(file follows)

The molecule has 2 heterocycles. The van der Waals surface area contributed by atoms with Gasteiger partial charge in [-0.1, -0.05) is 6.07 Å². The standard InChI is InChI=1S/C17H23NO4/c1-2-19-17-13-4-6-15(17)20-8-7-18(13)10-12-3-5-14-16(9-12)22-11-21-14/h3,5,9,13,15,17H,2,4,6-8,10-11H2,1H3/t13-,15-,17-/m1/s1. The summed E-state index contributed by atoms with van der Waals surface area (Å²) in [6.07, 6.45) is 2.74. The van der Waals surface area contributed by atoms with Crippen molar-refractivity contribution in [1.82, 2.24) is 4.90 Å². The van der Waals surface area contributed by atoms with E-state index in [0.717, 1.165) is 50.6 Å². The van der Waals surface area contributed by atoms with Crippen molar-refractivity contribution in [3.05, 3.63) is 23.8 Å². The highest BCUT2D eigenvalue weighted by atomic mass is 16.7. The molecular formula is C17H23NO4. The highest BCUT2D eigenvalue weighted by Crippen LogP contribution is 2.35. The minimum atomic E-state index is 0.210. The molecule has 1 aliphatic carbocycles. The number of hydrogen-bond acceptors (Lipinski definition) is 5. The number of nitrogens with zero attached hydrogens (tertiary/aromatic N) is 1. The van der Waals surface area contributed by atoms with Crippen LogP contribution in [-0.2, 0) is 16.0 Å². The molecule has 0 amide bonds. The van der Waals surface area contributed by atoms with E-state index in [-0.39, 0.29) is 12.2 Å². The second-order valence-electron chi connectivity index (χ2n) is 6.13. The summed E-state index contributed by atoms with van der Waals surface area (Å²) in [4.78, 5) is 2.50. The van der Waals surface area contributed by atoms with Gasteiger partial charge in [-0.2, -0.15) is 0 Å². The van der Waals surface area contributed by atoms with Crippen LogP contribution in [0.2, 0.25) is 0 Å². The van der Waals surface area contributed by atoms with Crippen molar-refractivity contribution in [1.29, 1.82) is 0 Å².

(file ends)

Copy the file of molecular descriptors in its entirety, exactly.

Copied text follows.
The molecule has 2 heterocycles. The van der Waals surface area contributed by atoms with Gasteiger partial charge in [-0.1, -0.05) is 6.07 Å². The standard InChI is InChI=1S/C17H23NO4/c1-2-19-17-13-4-6-15(17)20-8-7-18(13)10-12-3-5-14-16(9-12)22-11-21-14/h3,5,9,13,15,17H,2,4,6-8,10-11H2,1H3/t13-,15-,17-/m1/s1. The summed E-state index contributed by atoms with van der Waals surface area (Å²) in [6.07, 6.45) is 2.74. The van der Waals surface area contributed by atoms with Crippen molar-refractivity contribution in [1.82, 2.24) is 4.90 Å². The van der Waals surface area contributed by atoms with E-state index in [0.717, 1.165) is 50.6 Å². The van der Waals surface area contributed by atoms with Crippen molar-refractivity contribution in [3.05, 3.63) is 23.8 Å². The highest BCUT2D eigenvalue weighted by atomic mass is 16.7. The molecular formula is C17H23NO4. The highest BCUT2D eigenvalue weighted by Crippen LogP contribution is 2.35. The minimum atomic E-state index is 0.210. The molecule has 1 aliphatic carbocycles. The number of hydrogen-bond acceptors (Lipinski definition) is 5. The number of nitrogens with zero attached hydrogens (tertiary/aromatic N) is 1. The van der Waals surface area contributed by atoms with Crippen LogP contribution in [-0.2, 0) is 16.0 Å². The molecule has 0 amide bonds. The van der Waals surface area contributed by atoms with E-state index in [-0.39, 0.29) is 12.2 Å². The second-order valence-electron chi connectivity index (χ2n) is 6.13. The summed E-state index contributed by atoms with van der Waals surface area (Å²) in [4.78, 5) is 2.50. The van der Waals surface area contributed by atoms with Gasteiger partial charge in [-0.2, -0.15) is 0 Å². The van der Waals surface area contributed by atoms with Crippen LogP contribution in [0.2, 0.25) is 0 Å². The van der Waals surface area contributed by atoms with Crippen molar-refractivity contribution in [1.29, 1.82) is 0 Å².